Randolph’s rejection of spiritualism involved an embrace of Christianity, but it did not play out along the lines of other “reformed” non-Christians. He turned, not to puritanism, but to the mirror and occultism, practices which gave control over the spirits rather than rendering one their mouthpiece and impotent tool. Nevertheless he was forced to leave his property and, cheated out of the revenue of its sale, he found himself struggling to survive by 1860. He shifted his prodigious talent at speaking to paper and began to produce the first of a long string of important works. In doing so, by 1862, he produced “Dealings with the Dead; The Human Soul, Its Migrations and Its Transmigrations,” (1862) which Deveney calls “The first major shot in the battle that was to transform naive American spiritualism into “occultism.” He adds that the work is heavily reflected in Blavatsky’s “Isis Unveiled” (1877). In this work can be seen the genesis of the doctrine that would become Thelema’s concept of the Holy Guardian Angel.
Post War Career – Activist and Politician
Randolph enjoyed a short career as a political activist and educational advocate after the Civil War. Devensey suggests that he had a certain self-destructive streak “Randolph proceeded to act as a firebrand, alienating his sponsors, an action that was absolutely characteristic of him. Driven by some feeling of punctilio of honor or of exaggerated honesty, or impelled simply by the urge to destroy what he achieved, Randolph sooner or later always bit the hand that was feeding him.”
While Devensey speaks here of his criticism of elitist Creole blacks, he reserved his strongest attacks for Northern Abolitionists.
The ultimate picture which Devensey presents is of someone conflicted about his Black heritage and understandingly frustrated and probably provoked to seething rage by the condescending forces, mostly white, who wished to create the post-war world, teaching Freed Blacks, rather than listening to them. At a Post-War Unionist Convention in New Orleans, for example, Randolph had credentials as a Delegate, however Black attendees were not allowed to be official Delegates and his credentials were refused. Randolph was able to speak, but was forced to appear as the “ward” of a white editor.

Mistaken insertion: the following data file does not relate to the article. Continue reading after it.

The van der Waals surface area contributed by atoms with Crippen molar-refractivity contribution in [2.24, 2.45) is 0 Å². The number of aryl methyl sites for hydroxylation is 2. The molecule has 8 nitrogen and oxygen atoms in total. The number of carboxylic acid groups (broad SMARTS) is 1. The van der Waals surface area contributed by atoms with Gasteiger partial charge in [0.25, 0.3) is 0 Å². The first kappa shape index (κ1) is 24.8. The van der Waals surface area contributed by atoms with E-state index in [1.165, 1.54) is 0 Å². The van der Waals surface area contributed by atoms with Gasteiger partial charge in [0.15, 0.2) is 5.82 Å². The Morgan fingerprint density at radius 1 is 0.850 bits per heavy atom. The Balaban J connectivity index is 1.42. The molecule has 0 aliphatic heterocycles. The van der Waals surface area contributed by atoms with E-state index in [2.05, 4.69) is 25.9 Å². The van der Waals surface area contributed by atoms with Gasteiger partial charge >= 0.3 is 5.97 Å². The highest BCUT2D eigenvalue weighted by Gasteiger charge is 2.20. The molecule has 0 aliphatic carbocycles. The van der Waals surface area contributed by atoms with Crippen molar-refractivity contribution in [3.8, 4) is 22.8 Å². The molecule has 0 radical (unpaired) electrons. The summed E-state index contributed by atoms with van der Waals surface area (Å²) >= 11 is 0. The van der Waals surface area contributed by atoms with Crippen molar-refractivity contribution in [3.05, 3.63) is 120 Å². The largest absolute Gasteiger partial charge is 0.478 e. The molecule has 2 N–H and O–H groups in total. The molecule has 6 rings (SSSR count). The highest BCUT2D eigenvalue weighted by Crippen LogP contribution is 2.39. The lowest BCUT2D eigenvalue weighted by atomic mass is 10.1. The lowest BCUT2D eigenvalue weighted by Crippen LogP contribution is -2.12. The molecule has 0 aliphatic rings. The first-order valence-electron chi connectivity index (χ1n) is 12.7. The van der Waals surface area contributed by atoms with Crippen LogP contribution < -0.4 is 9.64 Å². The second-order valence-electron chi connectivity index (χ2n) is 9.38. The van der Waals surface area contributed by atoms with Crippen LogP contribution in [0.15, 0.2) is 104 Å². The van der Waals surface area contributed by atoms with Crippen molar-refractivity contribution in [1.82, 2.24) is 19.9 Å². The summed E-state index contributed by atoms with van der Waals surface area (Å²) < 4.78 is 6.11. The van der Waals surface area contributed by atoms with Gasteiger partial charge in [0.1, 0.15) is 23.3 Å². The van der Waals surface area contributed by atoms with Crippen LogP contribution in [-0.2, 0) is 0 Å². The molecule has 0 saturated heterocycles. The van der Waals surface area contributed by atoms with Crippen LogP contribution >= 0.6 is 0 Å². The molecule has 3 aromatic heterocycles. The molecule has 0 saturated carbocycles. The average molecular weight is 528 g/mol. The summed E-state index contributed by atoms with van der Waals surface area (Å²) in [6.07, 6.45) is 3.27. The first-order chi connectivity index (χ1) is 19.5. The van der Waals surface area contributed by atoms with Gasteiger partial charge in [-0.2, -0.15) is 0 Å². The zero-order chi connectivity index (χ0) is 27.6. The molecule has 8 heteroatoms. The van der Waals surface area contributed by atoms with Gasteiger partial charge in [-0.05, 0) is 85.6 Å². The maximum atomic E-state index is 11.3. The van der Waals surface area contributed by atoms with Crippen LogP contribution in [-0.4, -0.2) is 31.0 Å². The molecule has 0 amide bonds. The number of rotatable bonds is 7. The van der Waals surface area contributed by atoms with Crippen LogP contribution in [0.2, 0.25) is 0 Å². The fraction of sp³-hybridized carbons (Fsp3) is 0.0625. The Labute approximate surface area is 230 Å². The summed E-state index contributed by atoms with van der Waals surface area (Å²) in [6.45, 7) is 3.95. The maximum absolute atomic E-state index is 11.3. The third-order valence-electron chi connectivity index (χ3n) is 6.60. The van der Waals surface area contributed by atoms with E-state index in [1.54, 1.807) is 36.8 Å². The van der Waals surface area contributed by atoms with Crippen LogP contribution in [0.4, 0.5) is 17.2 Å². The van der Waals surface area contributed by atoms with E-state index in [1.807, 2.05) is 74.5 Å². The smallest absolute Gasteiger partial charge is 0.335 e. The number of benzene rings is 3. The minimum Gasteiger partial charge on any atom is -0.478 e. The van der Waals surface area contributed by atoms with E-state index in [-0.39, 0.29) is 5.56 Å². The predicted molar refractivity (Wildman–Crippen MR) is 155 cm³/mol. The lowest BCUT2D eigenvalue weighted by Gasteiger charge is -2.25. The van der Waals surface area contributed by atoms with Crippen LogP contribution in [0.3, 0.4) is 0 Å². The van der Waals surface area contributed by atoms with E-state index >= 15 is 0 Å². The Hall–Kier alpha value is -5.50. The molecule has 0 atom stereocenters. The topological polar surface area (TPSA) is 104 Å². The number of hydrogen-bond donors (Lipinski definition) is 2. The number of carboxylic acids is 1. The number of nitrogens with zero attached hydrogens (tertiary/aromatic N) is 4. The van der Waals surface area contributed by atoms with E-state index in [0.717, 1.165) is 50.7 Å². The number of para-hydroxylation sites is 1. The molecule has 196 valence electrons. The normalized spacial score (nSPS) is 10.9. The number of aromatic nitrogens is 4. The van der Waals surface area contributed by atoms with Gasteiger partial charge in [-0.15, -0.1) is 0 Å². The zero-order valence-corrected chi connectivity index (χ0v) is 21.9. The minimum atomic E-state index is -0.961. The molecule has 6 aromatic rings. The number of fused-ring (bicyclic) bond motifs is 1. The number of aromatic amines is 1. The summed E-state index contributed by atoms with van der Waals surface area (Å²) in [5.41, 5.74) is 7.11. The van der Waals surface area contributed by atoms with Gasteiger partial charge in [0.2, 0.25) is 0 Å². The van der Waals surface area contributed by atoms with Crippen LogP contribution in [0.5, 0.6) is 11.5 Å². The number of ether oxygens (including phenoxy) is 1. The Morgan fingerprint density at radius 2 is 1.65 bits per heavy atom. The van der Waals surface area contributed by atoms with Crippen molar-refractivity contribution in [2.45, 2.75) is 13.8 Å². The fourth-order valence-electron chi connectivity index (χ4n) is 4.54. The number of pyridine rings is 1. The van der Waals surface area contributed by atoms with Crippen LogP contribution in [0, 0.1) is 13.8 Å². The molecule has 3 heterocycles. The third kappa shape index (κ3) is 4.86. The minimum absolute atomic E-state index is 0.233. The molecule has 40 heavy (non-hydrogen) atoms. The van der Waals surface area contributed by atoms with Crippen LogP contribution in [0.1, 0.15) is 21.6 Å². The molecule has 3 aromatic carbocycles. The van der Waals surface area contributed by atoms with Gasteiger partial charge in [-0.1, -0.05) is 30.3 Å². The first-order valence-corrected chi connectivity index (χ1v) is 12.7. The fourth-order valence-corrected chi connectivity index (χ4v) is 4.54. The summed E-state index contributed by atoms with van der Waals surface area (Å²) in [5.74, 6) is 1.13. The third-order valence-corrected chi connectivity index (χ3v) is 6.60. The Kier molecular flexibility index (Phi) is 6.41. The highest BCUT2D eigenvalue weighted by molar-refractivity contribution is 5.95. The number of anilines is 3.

Understood in a modern context, particularly in light of writing emanating from the BLM movement, his resentment and fierce rejection of “well meaning” white activists who sought to speak for Black people while denying their voice may appear as a reasonable limit on being patronized by supposed “betters.” If his bitterness was not always directed in the most constructive direction it was, by any measure, not unwarranted.
The Rosicrucian Period
Randolph made a trip to the Near East from 1861-1862 where he may have encountered the culture of the Ansaireh or Nusa’iri, generally known today as the ‘Alawis or Alawites, a religious minority which, through the vagaries of Middle Eastern politics, today includes the ruling party of Syria. This presumed contact would form the basis for his most important teachings in sex magic, though by his own admission, his teachings were largely his own.
While he had been active as a Rosicrucian for some years, and had founded a Rosicrucian Lodge in San Francisco on his own authority in 1861 and the War period and afterward saw renewed interest and focus on Rosicrucianism, including a series of Rosicrucian novels, notably Ravalette (1863).
One of Deveney’s great services is disentangling Randolph’s past from a mythology largely constructed from his writing by Reuben Swinbure Clymer, whom he describes as “The great myth maker about Randolph and the source of most of the pseudo-history of Randolph that has circulated in occult circles in this century.” Randolph’s San Francisco Order seems to have survived and supplied the pedigree of Clymer’s Rosicrucian FRC, still headquartered in Pennsylvania. The organization over years would have numerous conflicts with Spencer Lewis’ AMORC. His name still appears on the FRC web page as the organization’s founder.
Publisher and Occultist
Randolph formed a publishing company by 1870 in Boston. However, in 1872, he became enmeshed with several ne’er do well backers who he later considered to be frauds. By the end of their fallings-out, he was arrested for obscenity. One of the backers may have been trying to get his copyrights. He denounced his former partners, but Deveney suggested that he did not come out poorly for the experience, though he emerged “book rich and money poor.”